Random ramblings of a mind damaged by years of disuse and abuse. Also a place to go to be bored to tears.
The Random Comic Strip
Words to live by...
"How beautiful it is to do nothing, and to rest afterward."
(The right to looseness has been officially given)
"Everyone carries a part of society on his shoulders," wrote Ludwig von Mises, "no one is relieved of his share of responsibility by others. And no one can find a safe way for himself if society is sweeping towards destruction. Therefore everyone, in his own interest, must thrust himself vigorously into the intellectual battle."
Apparently, the crossword puzzle that disappeared from the blog, came back.
Tuesday, December 7, 2010
Here's to ya!
It is morning in America. Also Canada, Cuba, Venezuela (and the rest of the South America continent). And the beginning of a new day. One with a sad history, it being December 7th, and the 69th anniversary of the attack on Pearl Harbor which brought the US into World War II as a combatant.
But I am not going to talk about that except to say that it should not become a footnote in history. Remember Pearl Harbor! Read about it, understand how it came about and how it changed the US forever.
Yesterday I decided that, once again, I would stop drinking alcoholic beverages. I stopped once before. Back in my mid-forties. Now, I didn't stop because I am an alcoholic and needed to retake control of my life. I stopped because my liver told me to. Ok, not my liver... my doctor at that time. It seems that I flunked a routine blood test. One of my enzymes was spiking well above normal.
The doctor explained this after asking me a few questions...
Are you an alcoholic? Are you a heavy drinker? Are you in denial?
My answers, of course, were all "no." I qualified that on the second question with a query, "Unless you feel one Gin and Tonic a day, at most, constitutes 'heavy drinking'?"
I don't think he believed me. He wasn't a bad doctor but he had a poor "bedside manner." He seemed to decide I was lying, that I was downplaying my drinking and that I was drinking heavily. Especially after he re-tested me after 30 days without any alcohol whatsoever. The enzyme (and I forget which it was) was still high but just within normal range.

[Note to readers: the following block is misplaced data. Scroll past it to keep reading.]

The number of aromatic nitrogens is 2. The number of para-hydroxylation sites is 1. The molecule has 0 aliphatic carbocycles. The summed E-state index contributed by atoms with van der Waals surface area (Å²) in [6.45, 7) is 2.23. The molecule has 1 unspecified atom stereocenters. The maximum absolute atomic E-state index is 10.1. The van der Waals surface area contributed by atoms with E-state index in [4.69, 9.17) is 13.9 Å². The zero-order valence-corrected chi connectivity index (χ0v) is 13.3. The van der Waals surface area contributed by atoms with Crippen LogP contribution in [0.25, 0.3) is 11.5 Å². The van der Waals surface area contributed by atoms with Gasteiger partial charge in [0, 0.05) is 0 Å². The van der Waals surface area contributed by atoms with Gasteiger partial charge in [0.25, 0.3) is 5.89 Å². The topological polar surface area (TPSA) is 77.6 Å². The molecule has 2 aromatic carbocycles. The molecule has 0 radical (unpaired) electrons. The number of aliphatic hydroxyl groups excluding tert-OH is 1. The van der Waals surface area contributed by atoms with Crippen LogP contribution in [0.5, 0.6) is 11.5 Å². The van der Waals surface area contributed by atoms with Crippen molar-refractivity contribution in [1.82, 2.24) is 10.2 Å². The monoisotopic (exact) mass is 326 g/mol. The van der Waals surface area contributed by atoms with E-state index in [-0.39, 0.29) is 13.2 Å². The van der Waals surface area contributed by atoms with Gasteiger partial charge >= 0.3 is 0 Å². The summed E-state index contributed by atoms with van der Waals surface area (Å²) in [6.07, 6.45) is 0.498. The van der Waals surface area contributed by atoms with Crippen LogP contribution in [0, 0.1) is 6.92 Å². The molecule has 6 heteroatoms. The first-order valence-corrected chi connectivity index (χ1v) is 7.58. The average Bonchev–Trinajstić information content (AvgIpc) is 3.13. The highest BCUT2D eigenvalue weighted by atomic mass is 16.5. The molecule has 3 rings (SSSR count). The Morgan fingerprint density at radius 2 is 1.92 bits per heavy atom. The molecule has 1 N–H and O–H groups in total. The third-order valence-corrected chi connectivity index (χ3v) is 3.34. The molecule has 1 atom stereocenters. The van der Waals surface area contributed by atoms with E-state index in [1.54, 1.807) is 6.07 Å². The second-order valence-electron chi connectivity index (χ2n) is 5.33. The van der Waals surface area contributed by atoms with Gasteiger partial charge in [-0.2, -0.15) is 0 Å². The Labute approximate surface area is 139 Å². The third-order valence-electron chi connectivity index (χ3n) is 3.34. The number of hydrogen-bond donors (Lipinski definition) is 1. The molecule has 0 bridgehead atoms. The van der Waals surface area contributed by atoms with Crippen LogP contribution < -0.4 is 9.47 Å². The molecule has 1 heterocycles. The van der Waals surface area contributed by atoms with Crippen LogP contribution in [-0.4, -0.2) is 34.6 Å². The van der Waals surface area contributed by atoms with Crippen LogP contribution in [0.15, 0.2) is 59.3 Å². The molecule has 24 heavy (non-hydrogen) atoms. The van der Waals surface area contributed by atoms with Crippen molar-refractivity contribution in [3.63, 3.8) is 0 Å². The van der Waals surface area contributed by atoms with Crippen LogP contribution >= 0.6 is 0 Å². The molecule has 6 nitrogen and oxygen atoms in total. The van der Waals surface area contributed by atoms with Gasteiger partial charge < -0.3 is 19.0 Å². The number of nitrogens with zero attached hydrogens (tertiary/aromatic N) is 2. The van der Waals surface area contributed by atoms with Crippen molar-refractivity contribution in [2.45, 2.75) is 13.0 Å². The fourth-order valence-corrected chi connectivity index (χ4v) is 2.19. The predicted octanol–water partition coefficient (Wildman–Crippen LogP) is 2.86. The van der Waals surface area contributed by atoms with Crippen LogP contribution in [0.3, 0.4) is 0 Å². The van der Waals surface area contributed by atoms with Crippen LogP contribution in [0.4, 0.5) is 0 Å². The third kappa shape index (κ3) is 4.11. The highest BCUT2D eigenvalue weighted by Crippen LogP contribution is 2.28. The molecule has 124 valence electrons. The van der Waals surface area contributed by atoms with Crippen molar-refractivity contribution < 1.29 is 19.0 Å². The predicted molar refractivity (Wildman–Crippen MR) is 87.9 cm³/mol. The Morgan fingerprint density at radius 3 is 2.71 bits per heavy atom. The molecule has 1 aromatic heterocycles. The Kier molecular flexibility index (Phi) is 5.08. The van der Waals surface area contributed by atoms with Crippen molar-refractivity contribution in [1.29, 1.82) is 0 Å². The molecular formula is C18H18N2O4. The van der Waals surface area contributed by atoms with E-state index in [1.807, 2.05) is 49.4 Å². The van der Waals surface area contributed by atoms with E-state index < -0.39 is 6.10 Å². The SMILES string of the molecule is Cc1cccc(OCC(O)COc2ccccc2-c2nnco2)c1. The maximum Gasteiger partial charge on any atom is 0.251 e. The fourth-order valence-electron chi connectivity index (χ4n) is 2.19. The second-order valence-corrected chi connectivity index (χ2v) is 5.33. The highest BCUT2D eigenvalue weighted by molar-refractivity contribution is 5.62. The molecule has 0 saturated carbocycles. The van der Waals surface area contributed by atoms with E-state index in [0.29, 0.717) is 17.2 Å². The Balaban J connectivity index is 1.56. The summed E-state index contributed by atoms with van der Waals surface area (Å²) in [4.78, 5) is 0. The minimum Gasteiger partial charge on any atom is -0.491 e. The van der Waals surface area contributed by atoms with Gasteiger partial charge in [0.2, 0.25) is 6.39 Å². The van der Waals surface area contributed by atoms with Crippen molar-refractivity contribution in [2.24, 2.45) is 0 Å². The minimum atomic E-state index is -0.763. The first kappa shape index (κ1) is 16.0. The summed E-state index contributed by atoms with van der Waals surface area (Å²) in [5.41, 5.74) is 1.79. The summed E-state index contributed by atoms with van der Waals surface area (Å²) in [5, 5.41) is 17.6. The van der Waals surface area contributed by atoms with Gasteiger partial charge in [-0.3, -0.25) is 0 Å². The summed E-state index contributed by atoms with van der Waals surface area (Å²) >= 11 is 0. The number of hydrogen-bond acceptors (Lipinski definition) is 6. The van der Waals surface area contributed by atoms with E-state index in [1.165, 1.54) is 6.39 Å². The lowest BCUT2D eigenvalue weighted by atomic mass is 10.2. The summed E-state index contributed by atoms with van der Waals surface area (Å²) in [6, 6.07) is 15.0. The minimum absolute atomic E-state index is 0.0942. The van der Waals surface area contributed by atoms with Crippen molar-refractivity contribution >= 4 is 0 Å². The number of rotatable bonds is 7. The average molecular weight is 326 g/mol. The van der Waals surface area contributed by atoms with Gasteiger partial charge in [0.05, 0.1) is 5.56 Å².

None of this made any sense to me. I am not one who is in denial, never have been. I used to be a "binger", I would go through periods where I drank rather heavily. But that was in my late teens and early twenties. I also took a lot of drugs and did a number of other unhealthy things. After getting out of the Navy, my life changed a bit. I got married, I had a son. I backed off on a number of questionable practices. I kept no alcohol in the house. But I still got drunk on the occasional weekend. Like every one of them.
It was only later in life that I kept any booze around. In my late thirties, early forties. But I was no longer getting blitzed even occasionally. I would have maybe 5 Gin and Tonics a week. Or maybe a couple of beers if we were out with friends. And that "couple of beers" was exactly that: two drafts, two bottles, or two cans. I no longer wanted to wake up with a hangover. My tolerance for them had disappeared.
So, naturally, I took a little umbrage at being seen as an alcoholic or heavy drinker. Still, I figured there was no harm in forsaking all alcohol consumption. That was about 20 years ago. Recently, the last year or so, I began joining in the seemingly mandatory after golf round "couple o' beers" with the guys I play golf with. Before that, I might have had one maybe once a week. I had re-started having the occasional Gin and Tonic, or a glass of wine with dinner. Nothing daily.
But I play golf three times a week. And I have been drinking two to four glasses of beer after each round. That's nothing, you say? Perhaps, if you have a healthy liver. But I do not.
I was chatting with a golf buddy as we headed into the restaurant after yesterday's round. He told me he was no longer going to drink after golf. Seems he was experiencing double vision after have just a few beers. And, since he takes cholesterol lowering drugs, he figured he ought to lay off since those also affect the liver.
Thus, he reminded me of why I had become a teetotaler once before. I had a weak liver. I don't know if I damaged it by alcohol consumption or by any of the chemicals and other intoxicants I had ingested or inhaled to get stoned in my youth. I just know it is damaged and that is enough.
So, I no longer drink. Again. Even though, in the back of my mind is this admonition from Phil Harris that I heard on some TV variety show in the 50's...
(I paraphrase) "I have nothing against teetotalers but I just can't imagine waking up and knowing that's as good as I'll feel all day."
He also said, "I'm going to be around until the Atomic Energy Commission finds a safe place to bury my liver.”